ITAA conference and my paper

Wed night through Sat afternoon I’ll be at the International Textile and Apparel Association annual conference. One thing I’m doing there is presenting a paper on Thursday-so I thought I’d post our abstract, since it’ll be published in the proceedings. I think this was the final draft, but if not, it’s close enough. This paper was written with Minjeong Kang and Kim K.P. Johnson. This manuscript is currently under review with the Clothing and Textiles Research Journal. -Monica

Men at Work: Fashioning Identities

Contrary to the general belief about men’s lack of interest in dress, their interest in dress and fashion have been rapidly growing, and menswear sales have been swiftly increasing (Alexander, 2003; Bakewell et al., 2006; Frith & Gleeson, 2004; Lee 2004). Today, men’s dress in the workplace is more important than ever due to increased competition for jobs. More women in the workplace has created greater competition and many of these women enter the workforce with a polished appearance, which has been shown to help their role enactment at work (Bakewell et al., 2006). Thus, the purpose of this research is to investigate the role of dress in professional men’s work lives, particularly those new to the workforce.

To accomplish this research purpose, this study was guided by the following research questions:
R1. What meanings do young professional men associate with their appropriate work dress?
R2. Do young professional men use dress to construct and express their work identity?
R2A. How is the salience of work identity related to young professional men’s dress behavior?
R2B. How is the degree to which young professional men feel secure in their work identity related to dress behavior?
R3.What outcomes do young professional men expect with their work dress? R4. How do young professional men’s work identity relate to their dress consumption behavior?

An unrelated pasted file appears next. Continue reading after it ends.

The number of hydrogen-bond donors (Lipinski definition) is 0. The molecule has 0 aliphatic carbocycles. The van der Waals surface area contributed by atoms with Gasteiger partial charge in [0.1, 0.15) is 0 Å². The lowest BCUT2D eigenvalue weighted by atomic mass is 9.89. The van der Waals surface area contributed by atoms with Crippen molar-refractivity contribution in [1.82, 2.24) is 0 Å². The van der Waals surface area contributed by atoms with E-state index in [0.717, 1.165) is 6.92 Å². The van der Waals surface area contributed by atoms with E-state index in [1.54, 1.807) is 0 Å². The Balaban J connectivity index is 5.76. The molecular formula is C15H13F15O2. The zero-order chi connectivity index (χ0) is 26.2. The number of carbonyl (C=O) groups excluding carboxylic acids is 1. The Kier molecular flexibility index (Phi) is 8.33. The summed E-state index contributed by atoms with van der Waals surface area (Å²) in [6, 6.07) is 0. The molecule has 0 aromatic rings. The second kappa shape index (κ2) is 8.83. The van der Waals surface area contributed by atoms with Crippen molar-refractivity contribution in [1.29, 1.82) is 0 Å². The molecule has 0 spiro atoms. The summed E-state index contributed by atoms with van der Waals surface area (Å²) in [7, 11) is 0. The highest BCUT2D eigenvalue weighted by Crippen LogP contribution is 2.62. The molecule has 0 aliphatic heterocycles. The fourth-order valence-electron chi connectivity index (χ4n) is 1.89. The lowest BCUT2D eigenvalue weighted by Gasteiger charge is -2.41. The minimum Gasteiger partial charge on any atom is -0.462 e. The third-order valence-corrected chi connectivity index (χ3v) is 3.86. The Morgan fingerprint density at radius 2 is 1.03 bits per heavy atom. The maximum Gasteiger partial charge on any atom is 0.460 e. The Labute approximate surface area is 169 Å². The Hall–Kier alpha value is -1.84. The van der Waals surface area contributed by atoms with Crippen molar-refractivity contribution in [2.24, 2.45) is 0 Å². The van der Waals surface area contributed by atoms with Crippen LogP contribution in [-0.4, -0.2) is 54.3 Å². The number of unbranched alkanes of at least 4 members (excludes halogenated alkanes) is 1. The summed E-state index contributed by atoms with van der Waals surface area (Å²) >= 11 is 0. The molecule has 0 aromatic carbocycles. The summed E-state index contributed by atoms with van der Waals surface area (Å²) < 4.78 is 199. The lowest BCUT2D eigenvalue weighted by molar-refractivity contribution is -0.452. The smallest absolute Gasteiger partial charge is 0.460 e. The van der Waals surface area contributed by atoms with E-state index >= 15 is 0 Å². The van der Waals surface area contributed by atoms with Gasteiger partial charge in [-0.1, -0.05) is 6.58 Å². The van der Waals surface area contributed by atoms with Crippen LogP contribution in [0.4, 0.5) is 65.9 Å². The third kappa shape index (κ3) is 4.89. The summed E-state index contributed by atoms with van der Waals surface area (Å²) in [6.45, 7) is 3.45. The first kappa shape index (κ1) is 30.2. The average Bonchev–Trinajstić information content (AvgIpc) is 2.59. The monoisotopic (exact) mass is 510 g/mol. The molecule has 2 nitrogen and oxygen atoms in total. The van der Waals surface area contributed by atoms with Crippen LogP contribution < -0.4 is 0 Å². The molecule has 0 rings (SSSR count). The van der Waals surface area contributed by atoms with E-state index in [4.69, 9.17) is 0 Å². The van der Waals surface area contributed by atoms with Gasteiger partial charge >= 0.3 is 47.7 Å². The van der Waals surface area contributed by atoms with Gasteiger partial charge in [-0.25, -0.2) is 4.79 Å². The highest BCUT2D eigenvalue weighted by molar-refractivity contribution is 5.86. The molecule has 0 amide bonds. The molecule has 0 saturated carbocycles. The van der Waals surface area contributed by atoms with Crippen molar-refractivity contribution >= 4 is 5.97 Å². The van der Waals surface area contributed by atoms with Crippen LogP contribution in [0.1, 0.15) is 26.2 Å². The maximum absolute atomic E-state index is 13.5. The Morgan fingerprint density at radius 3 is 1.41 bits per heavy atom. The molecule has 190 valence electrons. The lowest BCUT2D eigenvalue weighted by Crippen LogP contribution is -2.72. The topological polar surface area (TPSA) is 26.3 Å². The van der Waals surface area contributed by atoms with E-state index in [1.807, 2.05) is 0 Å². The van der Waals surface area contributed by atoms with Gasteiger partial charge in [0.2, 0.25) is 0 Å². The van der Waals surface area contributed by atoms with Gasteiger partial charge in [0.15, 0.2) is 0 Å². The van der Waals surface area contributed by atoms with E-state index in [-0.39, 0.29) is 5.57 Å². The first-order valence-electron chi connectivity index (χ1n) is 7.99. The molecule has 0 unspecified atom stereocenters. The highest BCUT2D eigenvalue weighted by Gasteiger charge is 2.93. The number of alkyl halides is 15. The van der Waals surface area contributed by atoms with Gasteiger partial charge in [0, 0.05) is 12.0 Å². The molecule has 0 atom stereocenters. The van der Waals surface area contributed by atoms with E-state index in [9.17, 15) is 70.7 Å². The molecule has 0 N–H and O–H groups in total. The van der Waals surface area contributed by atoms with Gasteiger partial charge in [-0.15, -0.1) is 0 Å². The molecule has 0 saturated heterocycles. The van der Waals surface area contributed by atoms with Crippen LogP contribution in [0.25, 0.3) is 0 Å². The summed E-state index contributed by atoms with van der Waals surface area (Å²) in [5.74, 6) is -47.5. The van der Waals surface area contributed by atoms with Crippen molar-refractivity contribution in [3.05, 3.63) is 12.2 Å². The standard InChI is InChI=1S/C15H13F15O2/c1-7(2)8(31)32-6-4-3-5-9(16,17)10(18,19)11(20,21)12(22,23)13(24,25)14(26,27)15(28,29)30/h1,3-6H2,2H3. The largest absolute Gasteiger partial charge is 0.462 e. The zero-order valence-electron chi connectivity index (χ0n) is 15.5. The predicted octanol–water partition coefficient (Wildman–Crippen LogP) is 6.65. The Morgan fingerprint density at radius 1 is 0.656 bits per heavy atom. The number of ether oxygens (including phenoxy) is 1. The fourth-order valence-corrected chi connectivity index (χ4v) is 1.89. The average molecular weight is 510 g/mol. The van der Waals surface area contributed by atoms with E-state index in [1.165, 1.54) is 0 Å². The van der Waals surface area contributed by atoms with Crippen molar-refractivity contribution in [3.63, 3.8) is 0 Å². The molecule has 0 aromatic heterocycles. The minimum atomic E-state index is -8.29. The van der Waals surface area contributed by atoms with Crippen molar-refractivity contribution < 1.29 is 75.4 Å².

Conceptual Foundation/Related Research.
Three theories or perspective were used to guide this study. First, according to identity theory, social meanings and expectations of external roles are internalized within an individual’s personal identity, which becomes a role identity (Stone, 1962; Stryker, 1980; Stryker & Burke, 2000). Therefore, for this study, work identity was defined as an individual’s internalized meanings and expectations of their role at work. In addition, the importance a person places on the role affects the salience of the role identity and subsequent behaviors. Salient identities in one’s self-definition were more likely to be activated and acted out as relevant behaviors. Second, symbolic interaction presents the idea that individuals establish, maintain, and alter their identities through social interactions in various social, physical, and biological settings and that dress has a power to announce identity through symbols and may be seen in social encounters even before other forms of communication can be initiated (Stone, 1962). Finally, symbolic self-completion theory (Wicklund & Gollwitzer, 1982) proposes that when individuals feel incomplete in their identity, they will obtain symbols associated with that identity, such as items of dress, to achieve a sense of completeness and to strengthen their association with the desired identity.

The subjects of this study were men under age 40 who work in professional occupations where a uniform is not worn. A total of thirty questions were developed to address the research questions. The questions were mainly open-ended and included a small number of multiple-choices. The survey was pilot tested by two individuals who met the qualifications. Their comments were used to revise the questionnaire for clarity and comprehensiveness. The survey was distributed via email attachment to a set of known men who met the criteria. Each participant was asked to forward the instrument to a convenience sample of other qualifying individuals. The snowball technique and email distribution were chosen to increase and diversify the sample base. Participants were offered no incentives to participate. The data was then comprehensively coded, reviewed, and analyzed to capture emerging themes. The results were then compared with the theories and previous literature. The researchers reviewed the material individually and together, comparing and contrasting their findings to determine conclusions.